Arthur Combe, owner and head bartender at the Marrow “bistronomic” restaurant in Paris.
Do you remember when you first came across Dolin?
It was when I started work at the Curio Parlor bar, part of the Experimental Cocktail Club Group, in 2008. There were already several vermouths on the French market. The bar at the Experimental Cocktail Club was already a year old, the Curio Parlor only a few months’ old. Both of them were among the few establishments determined to list the very best products. In 2011, I created the "Vieux Rectangle" using the Dolin Rouge. This vermouth gives the cocktail a more delicate and subtle touch compared to a classic red vermouth thanks to its light, versatile character.
What Dolin product(s) do you have on your back bar?
I have almost all the vermouths available in the restaurant: Dolin Dry, Dolin Blanc, Dolin Rouge and Suédois Dolin. I’m in love with this delectable vermouth. It is remarkable for its lovely vegetal bitterness and its very pleasant and well-balanced sweet side. It inspires me to create all kinds of cocktails.
What type of cocktails do you make with Dolin? The classics or contemporary creations?
Dolin adds a certain nuance to most cocktails. For the classics, I create dry Martinis and some slightly dry versions of the Manhattan with the Dolin Dry. I find its vinous character very useful in all kinds of mixes. With the Dolin Rouge, I tend to create slightly sweet cocktails such as the Vieux Carré or Americanos. I don’t know any classics based on white vermouth, so I use it for fruit-based creations. For example, a grog made from calvados, tea bitters, falernum, yellow chartreuse and Dolin Blanc. And lastly, the highly aromatic Suédois Dolin is perfect for seasonal and distinctive creations.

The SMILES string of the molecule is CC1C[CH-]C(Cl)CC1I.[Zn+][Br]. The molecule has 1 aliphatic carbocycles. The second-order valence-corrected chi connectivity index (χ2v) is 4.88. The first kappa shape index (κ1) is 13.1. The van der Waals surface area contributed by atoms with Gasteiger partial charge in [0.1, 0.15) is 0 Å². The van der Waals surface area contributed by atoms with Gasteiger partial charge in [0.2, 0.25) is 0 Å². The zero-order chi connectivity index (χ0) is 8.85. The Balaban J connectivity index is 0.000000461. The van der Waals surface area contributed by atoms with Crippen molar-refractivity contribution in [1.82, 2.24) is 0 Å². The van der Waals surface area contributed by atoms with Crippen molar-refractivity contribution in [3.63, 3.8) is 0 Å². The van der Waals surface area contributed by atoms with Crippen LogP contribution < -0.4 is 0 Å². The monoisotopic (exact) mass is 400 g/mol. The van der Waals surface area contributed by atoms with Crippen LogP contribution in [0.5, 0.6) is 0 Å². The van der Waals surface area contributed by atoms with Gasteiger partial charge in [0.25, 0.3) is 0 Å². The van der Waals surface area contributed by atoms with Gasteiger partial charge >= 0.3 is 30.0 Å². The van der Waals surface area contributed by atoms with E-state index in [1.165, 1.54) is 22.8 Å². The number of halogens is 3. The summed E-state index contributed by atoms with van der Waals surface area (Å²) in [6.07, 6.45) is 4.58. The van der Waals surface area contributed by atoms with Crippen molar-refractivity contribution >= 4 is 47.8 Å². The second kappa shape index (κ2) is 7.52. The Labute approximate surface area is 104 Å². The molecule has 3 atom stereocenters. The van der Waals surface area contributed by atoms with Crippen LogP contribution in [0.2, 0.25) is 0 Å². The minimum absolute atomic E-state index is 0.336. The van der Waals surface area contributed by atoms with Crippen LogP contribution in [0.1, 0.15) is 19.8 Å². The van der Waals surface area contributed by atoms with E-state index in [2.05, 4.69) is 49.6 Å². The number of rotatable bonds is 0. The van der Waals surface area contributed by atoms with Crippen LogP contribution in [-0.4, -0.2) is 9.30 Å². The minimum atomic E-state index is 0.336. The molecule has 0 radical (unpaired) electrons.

Are you a fan of the recent food & cocktail pairing trend?
For me, a cocktail combines too many flavors to pair with a dish, and conversely, a dish is too aromatic to be paired with such a complex beverage. But there are always exceptions, especially with cheese and certain types of dessert. I really like to enjoy a dry vermouth with a raclette. Its dry, oxidized profile is a nice foil for melted and hard cheeses.
Dessert: A derivative of the Manhattan with Dolin dry vermouth paired with a Fall pear dessert.
This is a variant of the Manhattan based on Benedictine and Dolin dry vermouth which marries perfectly with a large number of spirits. In general, I opt for a wine-based spirit such as cognac. I often suggest this cocktail at the end of a dinner paired with the dessert on the set menu.
Ingredients: 1.5cl Benedictine, 1.5cl Dolin dry vermouth and 4.5cl cognac.
Method: prepare in a mixing glass.
This is a dessert full of autumnal and winter flavors composed of a pear poached in agave syrup bouillon and sweet spices (vanilla, Timut pepper, Tonka bean and passion berries). The poached half-pear is presented in a bowl with some fromage blanc with Galangal and a piece of Breton ginger shortbread and topped with a caramelized French meringue.
Idea behind the pairing
The subtlety of the Dolin dry vermouth in this cocktail highlights the notes of pears and spices in this delectable dessert.